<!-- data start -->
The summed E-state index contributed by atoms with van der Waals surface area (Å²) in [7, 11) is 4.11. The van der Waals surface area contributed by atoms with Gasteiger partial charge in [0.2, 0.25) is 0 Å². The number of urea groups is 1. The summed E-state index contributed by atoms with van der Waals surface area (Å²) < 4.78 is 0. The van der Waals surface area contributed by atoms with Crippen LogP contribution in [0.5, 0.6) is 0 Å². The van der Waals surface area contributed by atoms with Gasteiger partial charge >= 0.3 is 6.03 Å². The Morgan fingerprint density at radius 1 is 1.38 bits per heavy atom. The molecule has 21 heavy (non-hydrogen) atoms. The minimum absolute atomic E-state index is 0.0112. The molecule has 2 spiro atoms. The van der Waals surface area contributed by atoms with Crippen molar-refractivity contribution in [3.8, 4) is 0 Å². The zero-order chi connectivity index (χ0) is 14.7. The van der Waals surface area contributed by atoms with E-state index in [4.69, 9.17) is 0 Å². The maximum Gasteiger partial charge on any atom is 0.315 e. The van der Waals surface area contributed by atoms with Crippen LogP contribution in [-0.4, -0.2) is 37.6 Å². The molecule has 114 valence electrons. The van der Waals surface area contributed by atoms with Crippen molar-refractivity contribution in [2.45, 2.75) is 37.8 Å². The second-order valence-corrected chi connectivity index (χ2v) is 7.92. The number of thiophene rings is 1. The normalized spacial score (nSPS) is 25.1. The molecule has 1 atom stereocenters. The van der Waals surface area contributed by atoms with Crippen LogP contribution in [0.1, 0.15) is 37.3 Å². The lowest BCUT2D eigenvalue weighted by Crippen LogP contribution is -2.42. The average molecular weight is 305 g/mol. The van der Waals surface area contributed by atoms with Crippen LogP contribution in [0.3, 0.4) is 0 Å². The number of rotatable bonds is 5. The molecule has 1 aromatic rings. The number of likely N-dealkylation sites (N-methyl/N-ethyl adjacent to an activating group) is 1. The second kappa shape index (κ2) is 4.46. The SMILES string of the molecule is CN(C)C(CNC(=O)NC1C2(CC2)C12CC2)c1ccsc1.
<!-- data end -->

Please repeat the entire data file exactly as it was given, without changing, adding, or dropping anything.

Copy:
The summed E-state index contributed by atoms with van der Waals surface area (Å²) in [7, 11) is 4.11. The van der Waals surface area contributed by atoms with Gasteiger partial charge in [0.2, 0.25) is 0 Å². The number of urea groups is 1. The summed E-state index contributed by atoms with van der Waals surface area (Å²) < 4.78 is 0. The van der Waals surface area contributed by atoms with Crippen LogP contribution in [0.5, 0.6) is 0 Å². The van der Waals surface area contributed by atoms with Gasteiger partial charge >= 0.3 is 6.03 Å². The Morgan fingerprint density at radius 1 is 1.38 bits per heavy atom. The molecule has 21 heavy (non-hydrogen) atoms. The minimum absolute atomic E-state index is 0.0112. The molecule has 2 spiro atoms. The van der Waals surface area contributed by atoms with Crippen molar-refractivity contribution in [3.8, 4) is 0 Å². The zero-order chi connectivity index (χ0) is 14.7. The van der Waals surface area contributed by atoms with E-state index in [4.69, 9.17) is 0 Å². The maximum Gasteiger partial charge on any atom is 0.315 e. The van der Waals surface area contributed by atoms with Crippen LogP contribution in [-0.4, -0.2) is 37.6 Å². The molecule has 114 valence electrons. The van der Waals surface area contributed by atoms with Crippen molar-refractivity contribution in [2.45, 2.75) is 37.8 Å². The second-order valence-corrected chi connectivity index (χ2v) is 7.92. The number of thiophene rings is 1. The normalized spacial score (nSPS) is 25.1. The molecule has 1 atom stereocenters. The van der Waals surface area contributed by atoms with Crippen LogP contribution in [0.1, 0.15) is 37.3 Å². The lowest BCUT2D eigenvalue weighted by Crippen LogP contribution is -2.42. The average molecular weight is 305 g/mol. The van der Waals surface area contributed by atoms with Crippen LogP contribution in [0.3, 0.4) is 0 Å². The number of rotatable bonds is 5. The molecule has 1 aromatic rings. The number of likely N-dealkylation sites (N-methyl/N-ethyl adjacent to an activating group) is 1. The second kappa shape index (κ2) is 4.46. The SMILES string of the molecule is CN(C)C(CNC(=O)NC1C2(CC2)C12CC2)c1ccsc1.